The full Coachella "performance"...
I'm just getting back from weekend one of Coachella. I have lots of pictures yet to come, but can I say, first, I'm still reeling from seeing Tupac Shakur rise from the dead? The Dr. Dre and Snoop Dogg festival grand finale was killing me 'cause it was so amazing and flawlessly executed (think: 20 years of Snoop and Dre classics including an NWA song, then live onstage cameos by Wiz Khalifa and his pro-pot smokey song "Young, Wild and Free", Kendrick Lamar with Dre on new song "The Recipe," 50 Cent and early jams like "Wanksta" and "In Da Club", and Eminem performing "Forgot About Dre.")
It was fun, standing waaaay back in what must have been the two-hundredth row, and guessing the rappers as they hit the stage and the giant video jumbotrons. When a tattooed, shirtless mystery guy appeared—everyone standing near us argued who it could possibly be. I said, "Whoever that is, it sure looks like Tupac." It wasn't until the end of the set, that my theory was confirmed. Was it creepy to see a man, murdered over a decade ago, walking and talking to the audience? ABSO-FUCKING-LUTELY.
More importantly is this technology the mark of a new concert trend?
Tonight I felt like a pile of loose explosives that has finally been manufactured into fireworks. The fireworks are cheap, but can easily be loaded into a remote-controlled car, lit and driven through crowds. I used to just put my feet in two remote-controlled cars and stand alone in my apartment, with the doors locked so no one could come in and use me to blow themselves up.
by Dave Segal
on Tue, Feb 28, 2012 at 8:47 AM
Aaron Bolton was driving from his home in Missoula, Montana to the Seattle club Re-bar Sunday to pick up new speakers for the Badlander/Palace venue he co-ran with Chris Henry (they both owned the Ear Candy record store, too). Tragically, Bolton never made it to his destination; his body was found in the water near Pier 57 in Elliott Bay at 7 am Monday. According to reports by KOMO and the Missoula Independent, police found no evidence of foul play or trauma. Bolton was 36.
Aaron Bolton was a skilled drummer and keyboardist for the rock band Mines and an accomplished DJ/producer of techno. (You can hear Mines music here. You can download the album for free, but any amount you pay will go to Bolton's family to help cover funeral costs.) In the early ’00s, he occasionally performed live with renowned Berlin-via-Seattle producer Bruno Pronsato. Bolton is also credited with coining the name “Decibel” for Seattle’s world-class electronic-music festival of that name. RIP, Aaron Bolton.
If this seems invasive, remember that our subject co-starred in a television series in which all she did was stumble around and yell at people.
Whitney Houston is tragically dead, and I'm not here to guess at what killed her (drink/drugs/drowning/combo platter?) I'm here to guess at what drove her toward the things that killed her, and if this seems invasive and of dubious morality, remember that our subject co-starred in a television series in which all she did was stumble around and yell at people. (Two wrongs don't make a right, but it's a good start.)
Whitney Houston Destruction Myth #1: She lived her life as a deeply religious closeted lesbian. Rumors about Houston and her ever-present best friend Robyn Crawford date back to the earliest '90s, and proponents of this myth posit a timeline that has Houston seeking to squash the rumors that were torturing her mother and jeopardizing her career by marrying Bobby Brown in 1992. Mythmakers contend that the mindfucking heartbreak of leaving the love of her life for a sham marriage inspired Whitney to become a serious user of the things that would eventually lead to her death.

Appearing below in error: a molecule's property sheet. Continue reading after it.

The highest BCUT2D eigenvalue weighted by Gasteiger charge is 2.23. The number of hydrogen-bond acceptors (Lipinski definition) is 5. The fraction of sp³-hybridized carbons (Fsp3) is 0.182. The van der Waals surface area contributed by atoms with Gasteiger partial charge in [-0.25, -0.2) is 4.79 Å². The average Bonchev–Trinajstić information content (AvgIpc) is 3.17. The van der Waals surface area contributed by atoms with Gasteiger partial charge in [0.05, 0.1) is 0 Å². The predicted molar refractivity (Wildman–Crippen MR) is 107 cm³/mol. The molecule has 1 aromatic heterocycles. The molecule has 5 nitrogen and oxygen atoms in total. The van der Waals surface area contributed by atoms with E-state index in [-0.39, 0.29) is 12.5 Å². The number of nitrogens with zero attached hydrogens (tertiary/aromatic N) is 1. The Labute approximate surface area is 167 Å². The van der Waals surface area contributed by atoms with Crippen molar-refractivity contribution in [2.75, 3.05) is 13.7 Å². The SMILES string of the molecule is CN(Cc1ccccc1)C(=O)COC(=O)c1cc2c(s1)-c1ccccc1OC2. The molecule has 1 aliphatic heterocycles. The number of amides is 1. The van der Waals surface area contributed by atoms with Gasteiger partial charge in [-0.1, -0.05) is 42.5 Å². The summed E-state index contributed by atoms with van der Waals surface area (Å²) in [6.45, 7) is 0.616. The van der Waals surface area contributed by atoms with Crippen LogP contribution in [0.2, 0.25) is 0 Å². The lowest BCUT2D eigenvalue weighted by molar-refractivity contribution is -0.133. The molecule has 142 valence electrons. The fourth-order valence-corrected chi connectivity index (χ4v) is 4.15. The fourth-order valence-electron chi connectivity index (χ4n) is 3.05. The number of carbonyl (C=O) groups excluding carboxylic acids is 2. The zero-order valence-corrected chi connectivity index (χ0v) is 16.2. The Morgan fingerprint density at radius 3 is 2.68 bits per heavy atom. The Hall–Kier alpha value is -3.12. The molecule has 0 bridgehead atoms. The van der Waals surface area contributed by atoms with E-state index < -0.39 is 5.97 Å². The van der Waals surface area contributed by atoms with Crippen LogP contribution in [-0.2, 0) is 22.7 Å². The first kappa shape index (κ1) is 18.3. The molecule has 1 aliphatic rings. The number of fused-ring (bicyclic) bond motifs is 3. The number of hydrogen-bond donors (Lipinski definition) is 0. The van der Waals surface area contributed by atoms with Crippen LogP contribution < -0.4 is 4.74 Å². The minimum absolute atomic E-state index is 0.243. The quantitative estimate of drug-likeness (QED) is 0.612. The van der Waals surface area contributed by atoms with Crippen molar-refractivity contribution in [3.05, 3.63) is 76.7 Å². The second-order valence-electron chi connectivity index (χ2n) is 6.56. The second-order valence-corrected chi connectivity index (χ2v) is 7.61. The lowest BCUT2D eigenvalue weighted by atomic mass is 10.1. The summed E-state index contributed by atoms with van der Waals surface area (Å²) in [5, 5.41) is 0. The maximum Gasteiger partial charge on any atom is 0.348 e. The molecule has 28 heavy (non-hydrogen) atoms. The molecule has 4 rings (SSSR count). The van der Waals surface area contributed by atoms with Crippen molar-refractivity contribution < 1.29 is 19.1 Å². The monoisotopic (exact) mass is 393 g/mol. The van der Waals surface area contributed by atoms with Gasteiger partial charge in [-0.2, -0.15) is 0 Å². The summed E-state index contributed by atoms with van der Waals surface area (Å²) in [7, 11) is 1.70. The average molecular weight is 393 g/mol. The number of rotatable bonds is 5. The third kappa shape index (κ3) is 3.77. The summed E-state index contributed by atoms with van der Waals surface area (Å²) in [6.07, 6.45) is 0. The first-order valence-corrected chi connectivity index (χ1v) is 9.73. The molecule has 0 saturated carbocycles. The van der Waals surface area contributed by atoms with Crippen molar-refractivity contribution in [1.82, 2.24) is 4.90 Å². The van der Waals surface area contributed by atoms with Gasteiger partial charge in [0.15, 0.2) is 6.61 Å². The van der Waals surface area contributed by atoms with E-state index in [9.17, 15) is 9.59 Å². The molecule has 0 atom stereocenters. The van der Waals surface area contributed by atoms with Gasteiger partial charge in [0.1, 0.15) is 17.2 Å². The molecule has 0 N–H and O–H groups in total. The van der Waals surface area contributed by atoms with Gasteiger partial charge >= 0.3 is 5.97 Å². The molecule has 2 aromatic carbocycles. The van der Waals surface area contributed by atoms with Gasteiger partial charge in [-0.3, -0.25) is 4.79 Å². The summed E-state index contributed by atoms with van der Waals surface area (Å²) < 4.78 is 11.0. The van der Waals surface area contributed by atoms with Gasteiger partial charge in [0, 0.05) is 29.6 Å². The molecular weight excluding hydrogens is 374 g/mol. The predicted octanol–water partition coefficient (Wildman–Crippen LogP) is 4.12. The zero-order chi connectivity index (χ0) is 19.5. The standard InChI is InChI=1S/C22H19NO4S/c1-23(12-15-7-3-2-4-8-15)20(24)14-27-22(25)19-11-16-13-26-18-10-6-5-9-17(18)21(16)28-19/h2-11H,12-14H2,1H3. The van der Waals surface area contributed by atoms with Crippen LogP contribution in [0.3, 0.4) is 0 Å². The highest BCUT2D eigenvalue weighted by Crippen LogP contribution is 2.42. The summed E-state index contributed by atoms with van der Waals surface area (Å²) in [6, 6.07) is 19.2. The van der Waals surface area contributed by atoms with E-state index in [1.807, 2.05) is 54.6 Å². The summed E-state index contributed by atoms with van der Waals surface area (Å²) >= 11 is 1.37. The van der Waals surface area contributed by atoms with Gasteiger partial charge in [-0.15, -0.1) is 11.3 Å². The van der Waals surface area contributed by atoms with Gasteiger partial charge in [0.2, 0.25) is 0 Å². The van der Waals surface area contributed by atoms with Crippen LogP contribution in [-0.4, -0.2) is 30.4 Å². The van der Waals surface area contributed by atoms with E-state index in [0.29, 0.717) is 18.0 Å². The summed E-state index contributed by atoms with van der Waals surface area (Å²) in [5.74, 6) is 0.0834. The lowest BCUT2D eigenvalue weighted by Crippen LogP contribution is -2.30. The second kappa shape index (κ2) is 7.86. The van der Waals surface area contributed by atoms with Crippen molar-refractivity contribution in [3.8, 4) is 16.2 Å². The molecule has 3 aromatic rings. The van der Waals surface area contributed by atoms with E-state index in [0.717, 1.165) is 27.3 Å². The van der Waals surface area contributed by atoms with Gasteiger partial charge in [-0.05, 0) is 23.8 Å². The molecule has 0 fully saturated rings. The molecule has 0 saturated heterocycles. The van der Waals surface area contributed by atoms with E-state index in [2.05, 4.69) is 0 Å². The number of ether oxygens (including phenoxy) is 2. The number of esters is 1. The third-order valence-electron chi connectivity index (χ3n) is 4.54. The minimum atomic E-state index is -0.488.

Whitney Houston Destruction Myth #2: She was a deeply religious African-American woman who allowed herself to be shaped into the the peppy pop doll the world fell in love with via "How Will I Know?" and "I Wanna Dance with Somebody." After years spent playing this "Black Barbie" role, Houston was fed up with "the burden of perfection" and ready to rebel, and had a vast fortune with which to fuel her rebellion. This myth basically casts the whole second half of Houston's life, from her marriage to Bobby Brown on, as one long (perhaps subconscious) fuck you to anyone who bought the Whitney Houston Doll image of the '80s.
Whitney Houston Destruction Myth #3: Like everyone else on earth, Whitney Houston was complicated. Also, partying is fun, Whitney Houston liked to party, and she had the means to make it a second career.
To conclude this cavalcade of wrongness, a poll.
Which Whitney Houston Destruction Myth seems to contain the most truth as you see it?
Nice one Sony...Houston's catalog, within hours of her death, just got a leetle more expensive.
...Sony Music increased the price of "The Ultimate Collection" at about 4 a.m. Sunday, not even 12 hours after news broke of Houston's death. Fans were quick to point fingers at Apple for the anti-sale, but it turned out that when Sony bumped up the wholesale price of "The Ultimate Collection," iTunes and other retailers automatically upped their pricing.
Read all about it right HERE! Gross, Sony...just gross.
Following news of Whitney's death today, sources initially reported that Ray was the one who had found the singer dead. Ray J's rep later refuted those allegations.
Now this is something I did not know: Ray J and Houston were an item.
Rumors swirled about the two as early as 2007. Despite the 17-year age difference, they were seen at industry gatherings like Jay-Z and LeBron James' All-Star game party as well as romantic dinners in Los Angeles at hot spots like Crustacean. They would be on-again/off-again for several years and the relationship would be riddled with gossip involving their respective exes.
The AP is reporting that Whitney Houston is dead, at age 48. There are lots of contenders, but this is my favorite Whitney Houston song. If I were a woman with this kind of range, it would be my favorite karaoke song by a mile: